UK Music and Music for Dementia join forces

June 4, 2021

UK Music and Music for Dementia have joined forces on a project to show how music can play a more vital role in improving health and wellbeing.

As part of the project, the collective voice for the music industry and the campaign have launched a nationwide ‘Power of Music’ survey.

The survey, which is open to everyone – organisations and individuals – will contribute findings to further discussions with Government about the right policy interventions needed to enhance music’s role in health and wellbeing.

Questions include the role of music in improving care for those living with psychological and physical conditions, barriers that might prevent greater partnership, and what more could be done to support the use of music in health and wellbeing in care.

UK Music and Music for Dementia are keen to get as many responses as possible from both individuals and organisations before the survey closes on June 30th.

In recent years there has been increasing evidence to show the power that music can have in supporting those with a variety of conditions including dementia, depression, autism and those in need of end-of-life support.

According to the BPI’s All About The Music 2021, 94% said music helped lift their mood during the lockdown and 73% said that they felt more able to manage their anxiety levels thanks to listening to music during the pandemic.

UK Music Chief Executive, Jamie Njoku Goodwin, said, ‘Music has an incredible potential to improve lives in all sorts of ways - and this is especially true when it comes to health and wellbeing.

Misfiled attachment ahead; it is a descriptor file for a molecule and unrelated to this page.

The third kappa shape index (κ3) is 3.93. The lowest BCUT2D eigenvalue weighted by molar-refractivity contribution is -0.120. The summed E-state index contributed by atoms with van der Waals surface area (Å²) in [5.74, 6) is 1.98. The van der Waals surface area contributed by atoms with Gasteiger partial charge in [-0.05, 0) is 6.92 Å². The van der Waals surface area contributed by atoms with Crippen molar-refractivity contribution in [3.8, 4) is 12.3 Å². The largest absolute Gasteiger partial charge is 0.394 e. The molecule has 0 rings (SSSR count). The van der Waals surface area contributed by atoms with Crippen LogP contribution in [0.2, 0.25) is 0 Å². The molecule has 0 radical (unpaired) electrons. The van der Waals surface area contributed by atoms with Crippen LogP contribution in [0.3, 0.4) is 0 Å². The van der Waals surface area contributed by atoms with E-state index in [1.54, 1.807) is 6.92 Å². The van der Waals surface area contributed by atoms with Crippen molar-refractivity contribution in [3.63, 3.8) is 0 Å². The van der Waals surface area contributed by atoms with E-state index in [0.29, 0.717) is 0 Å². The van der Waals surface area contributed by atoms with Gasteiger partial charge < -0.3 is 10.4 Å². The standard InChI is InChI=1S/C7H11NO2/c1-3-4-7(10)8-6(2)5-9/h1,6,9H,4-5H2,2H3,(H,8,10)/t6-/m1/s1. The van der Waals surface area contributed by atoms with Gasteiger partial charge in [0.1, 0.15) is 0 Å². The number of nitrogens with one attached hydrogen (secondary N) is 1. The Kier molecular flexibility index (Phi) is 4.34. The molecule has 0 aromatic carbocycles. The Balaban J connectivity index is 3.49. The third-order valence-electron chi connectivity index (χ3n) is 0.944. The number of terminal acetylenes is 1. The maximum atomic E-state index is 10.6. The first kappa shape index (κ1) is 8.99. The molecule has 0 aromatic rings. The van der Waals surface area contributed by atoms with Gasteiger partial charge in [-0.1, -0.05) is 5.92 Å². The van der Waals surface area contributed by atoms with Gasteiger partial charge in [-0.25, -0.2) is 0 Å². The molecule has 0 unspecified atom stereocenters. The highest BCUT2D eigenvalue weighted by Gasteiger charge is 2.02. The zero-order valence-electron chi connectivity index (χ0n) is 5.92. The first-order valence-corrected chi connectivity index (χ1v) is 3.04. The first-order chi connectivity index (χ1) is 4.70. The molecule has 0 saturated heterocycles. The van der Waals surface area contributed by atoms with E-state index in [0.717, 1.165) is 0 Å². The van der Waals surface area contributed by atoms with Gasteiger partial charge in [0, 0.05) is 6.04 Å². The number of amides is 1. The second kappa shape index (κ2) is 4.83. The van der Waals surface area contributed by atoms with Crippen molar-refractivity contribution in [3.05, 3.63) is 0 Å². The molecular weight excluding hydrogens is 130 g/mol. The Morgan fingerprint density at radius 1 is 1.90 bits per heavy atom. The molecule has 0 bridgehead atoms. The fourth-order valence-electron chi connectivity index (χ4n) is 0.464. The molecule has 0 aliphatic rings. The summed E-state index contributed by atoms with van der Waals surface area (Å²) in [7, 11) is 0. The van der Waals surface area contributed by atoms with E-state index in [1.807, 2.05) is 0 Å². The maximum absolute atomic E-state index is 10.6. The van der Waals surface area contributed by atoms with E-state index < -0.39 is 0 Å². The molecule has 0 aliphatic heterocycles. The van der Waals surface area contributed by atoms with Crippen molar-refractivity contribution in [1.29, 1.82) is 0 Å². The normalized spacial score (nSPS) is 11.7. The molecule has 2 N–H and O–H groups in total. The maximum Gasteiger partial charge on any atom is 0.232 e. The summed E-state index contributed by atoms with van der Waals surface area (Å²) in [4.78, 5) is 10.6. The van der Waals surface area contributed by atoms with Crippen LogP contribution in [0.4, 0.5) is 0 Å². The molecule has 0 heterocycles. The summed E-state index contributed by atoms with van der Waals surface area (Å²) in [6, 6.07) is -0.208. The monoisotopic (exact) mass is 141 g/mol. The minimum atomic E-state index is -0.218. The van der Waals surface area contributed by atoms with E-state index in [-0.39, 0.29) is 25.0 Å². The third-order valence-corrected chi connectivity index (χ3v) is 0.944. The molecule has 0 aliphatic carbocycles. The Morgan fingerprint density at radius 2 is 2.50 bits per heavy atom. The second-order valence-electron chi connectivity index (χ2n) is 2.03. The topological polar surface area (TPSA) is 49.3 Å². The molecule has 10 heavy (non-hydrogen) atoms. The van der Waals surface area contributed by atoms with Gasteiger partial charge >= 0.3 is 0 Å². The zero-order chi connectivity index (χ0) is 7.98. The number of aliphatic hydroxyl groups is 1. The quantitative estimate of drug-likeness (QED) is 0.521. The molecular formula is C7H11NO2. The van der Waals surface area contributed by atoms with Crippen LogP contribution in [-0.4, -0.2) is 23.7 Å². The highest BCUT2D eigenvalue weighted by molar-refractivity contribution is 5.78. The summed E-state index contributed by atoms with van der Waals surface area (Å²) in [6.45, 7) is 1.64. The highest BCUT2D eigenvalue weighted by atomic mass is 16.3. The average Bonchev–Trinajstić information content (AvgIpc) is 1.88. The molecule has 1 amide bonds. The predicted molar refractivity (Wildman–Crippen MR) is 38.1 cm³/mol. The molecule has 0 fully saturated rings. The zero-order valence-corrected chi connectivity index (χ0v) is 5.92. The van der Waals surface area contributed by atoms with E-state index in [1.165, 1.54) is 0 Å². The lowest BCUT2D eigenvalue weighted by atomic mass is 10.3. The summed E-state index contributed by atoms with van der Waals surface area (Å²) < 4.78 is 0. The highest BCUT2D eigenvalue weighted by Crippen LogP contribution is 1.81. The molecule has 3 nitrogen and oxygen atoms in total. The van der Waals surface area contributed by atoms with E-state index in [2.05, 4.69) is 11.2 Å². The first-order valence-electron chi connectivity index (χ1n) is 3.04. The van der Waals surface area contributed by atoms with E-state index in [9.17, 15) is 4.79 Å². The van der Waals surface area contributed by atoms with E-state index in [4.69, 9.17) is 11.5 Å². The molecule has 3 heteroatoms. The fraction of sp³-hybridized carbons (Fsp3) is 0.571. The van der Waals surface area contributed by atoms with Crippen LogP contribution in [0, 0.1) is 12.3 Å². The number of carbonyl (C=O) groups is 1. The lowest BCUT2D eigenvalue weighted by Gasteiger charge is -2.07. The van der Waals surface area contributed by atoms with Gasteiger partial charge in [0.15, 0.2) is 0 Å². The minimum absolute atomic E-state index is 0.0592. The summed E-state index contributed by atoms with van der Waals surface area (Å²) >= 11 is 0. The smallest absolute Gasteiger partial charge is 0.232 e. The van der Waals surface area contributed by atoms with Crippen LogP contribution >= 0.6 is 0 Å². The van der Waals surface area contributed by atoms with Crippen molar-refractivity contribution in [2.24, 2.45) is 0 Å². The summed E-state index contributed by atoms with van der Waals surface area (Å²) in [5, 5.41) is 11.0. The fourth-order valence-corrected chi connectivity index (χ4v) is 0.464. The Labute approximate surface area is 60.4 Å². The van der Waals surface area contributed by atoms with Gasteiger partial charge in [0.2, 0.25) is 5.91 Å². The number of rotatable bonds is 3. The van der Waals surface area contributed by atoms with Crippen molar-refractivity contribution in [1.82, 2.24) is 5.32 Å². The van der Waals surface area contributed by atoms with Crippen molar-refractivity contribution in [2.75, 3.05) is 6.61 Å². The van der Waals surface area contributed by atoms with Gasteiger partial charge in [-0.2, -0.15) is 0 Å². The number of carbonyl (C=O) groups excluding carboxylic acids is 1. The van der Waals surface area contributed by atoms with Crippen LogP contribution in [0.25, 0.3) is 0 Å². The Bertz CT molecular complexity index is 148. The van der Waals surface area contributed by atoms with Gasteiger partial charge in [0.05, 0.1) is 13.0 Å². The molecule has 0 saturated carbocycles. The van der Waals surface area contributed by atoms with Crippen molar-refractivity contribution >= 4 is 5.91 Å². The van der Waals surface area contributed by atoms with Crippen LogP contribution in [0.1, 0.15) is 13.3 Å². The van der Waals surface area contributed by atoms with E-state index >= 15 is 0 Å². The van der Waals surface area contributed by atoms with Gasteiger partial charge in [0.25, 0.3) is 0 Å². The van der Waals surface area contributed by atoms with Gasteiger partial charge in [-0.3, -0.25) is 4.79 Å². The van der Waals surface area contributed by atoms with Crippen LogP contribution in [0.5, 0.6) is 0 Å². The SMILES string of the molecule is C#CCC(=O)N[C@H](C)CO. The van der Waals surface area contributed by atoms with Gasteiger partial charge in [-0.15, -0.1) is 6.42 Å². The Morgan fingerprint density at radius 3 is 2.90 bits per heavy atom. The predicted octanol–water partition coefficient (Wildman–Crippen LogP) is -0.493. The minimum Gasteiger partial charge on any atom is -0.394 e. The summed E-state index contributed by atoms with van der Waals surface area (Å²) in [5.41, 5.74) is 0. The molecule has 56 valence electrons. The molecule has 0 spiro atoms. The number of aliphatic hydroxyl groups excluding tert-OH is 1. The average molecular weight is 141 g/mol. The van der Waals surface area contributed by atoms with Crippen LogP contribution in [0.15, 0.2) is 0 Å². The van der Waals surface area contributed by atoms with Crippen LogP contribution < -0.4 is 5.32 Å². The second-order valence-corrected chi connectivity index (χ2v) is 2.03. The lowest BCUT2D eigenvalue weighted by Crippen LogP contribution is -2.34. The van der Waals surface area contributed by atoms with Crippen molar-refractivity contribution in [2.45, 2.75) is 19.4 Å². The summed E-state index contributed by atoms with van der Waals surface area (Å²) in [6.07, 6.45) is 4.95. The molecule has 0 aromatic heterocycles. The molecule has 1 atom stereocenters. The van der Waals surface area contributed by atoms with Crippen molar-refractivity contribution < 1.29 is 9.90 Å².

‘I’m determined to seize these opportunities and make sure we capitalise on the astonishing power of music to improve health and wellbeing. I’ve been blown away by the huge appetite across the music industry, the health and care sector, and Government to do more in this area.’

Music for Dementia Campaign Director, Grace Meadows said, ‘We have an opportunity now, provided by the government, to think and act together from across sectors, about what we can do together to make music more central in our lives to support our health and wellbeing.

‘I would urge everyone to contribute to this consultation and provide vital insights into the most effective and innovative ways we can do this, together.’

Visit the Survey Monkey website to complete the survey.

In the May issue of CMM, Dr Simon Proctor, Director of Music Services for Nordoff Robbins, the UK’s largest music therapy charity, considers the role of both music therapists and wider staff members in making music’s opportunities as available as possible to people in care homes.


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